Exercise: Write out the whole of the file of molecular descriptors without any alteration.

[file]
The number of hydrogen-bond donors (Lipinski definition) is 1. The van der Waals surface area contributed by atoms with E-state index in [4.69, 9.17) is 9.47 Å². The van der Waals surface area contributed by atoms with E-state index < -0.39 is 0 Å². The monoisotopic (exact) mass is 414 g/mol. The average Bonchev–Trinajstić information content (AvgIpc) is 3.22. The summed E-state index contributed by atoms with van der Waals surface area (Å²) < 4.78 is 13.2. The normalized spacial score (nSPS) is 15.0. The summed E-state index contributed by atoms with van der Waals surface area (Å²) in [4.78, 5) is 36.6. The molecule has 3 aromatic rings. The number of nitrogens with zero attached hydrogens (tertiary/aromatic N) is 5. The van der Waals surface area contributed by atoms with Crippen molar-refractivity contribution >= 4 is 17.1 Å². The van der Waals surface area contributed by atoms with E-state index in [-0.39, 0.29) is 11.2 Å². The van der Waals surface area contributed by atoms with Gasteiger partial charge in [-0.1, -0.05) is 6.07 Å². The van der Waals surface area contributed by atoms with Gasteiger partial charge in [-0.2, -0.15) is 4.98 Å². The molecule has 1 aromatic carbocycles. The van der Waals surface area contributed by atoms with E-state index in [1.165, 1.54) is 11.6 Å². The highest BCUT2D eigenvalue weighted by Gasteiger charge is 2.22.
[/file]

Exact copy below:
The number of hydrogen-bond donors (Lipinski definition) is 1. The van der Waals surface area contributed by atoms with E-state index in [4.69, 9.17) is 9.47 Å². The van der Waals surface area contributed by atoms with E-state index < -0.39 is 0 Å². The monoisotopic (exact) mass is 414 g/mol. The average Bonchev–Trinajstić information content (AvgIpc) is 3.22. The summed E-state index contributed by atoms with van der Waals surface area (Å²) < 4.78 is 13.2. The normalized spacial score (nSPS) is 15.0. The summed E-state index contributed by atoms with van der Waals surface area (Å²) in [4.78, 5) is 36.6. The molecule has 3 aromatic rings. The number of nitrogens with zero attached hydrogens (tertiary/aromatic N) is 5. The van der Waals surface area contributed by atoms with Crippen molar-refractivity contribution >= 4 is 17.1 Å². The van der Waals surface area contributed by atoms with E-state index in [-0.39, 0.29) is 11.2 Å². The van der Waals surface area contributed by atoms with Gasteiger partial charge in [-0.1, -0.05) is 6.07 Å². The van der Waals surface area contributed by atoms with Gasteiger partial charge in [-0.2, -0.15) is 4.98 Å². The molecule has 1 aromatic carbocycles. The van der Waals surface area contributed by atoms with E-state index in [1.165, 1.54) is 11.6 Å². The highest BCUT2D eigenvalue weighted by Gasteiger charge is 2.22.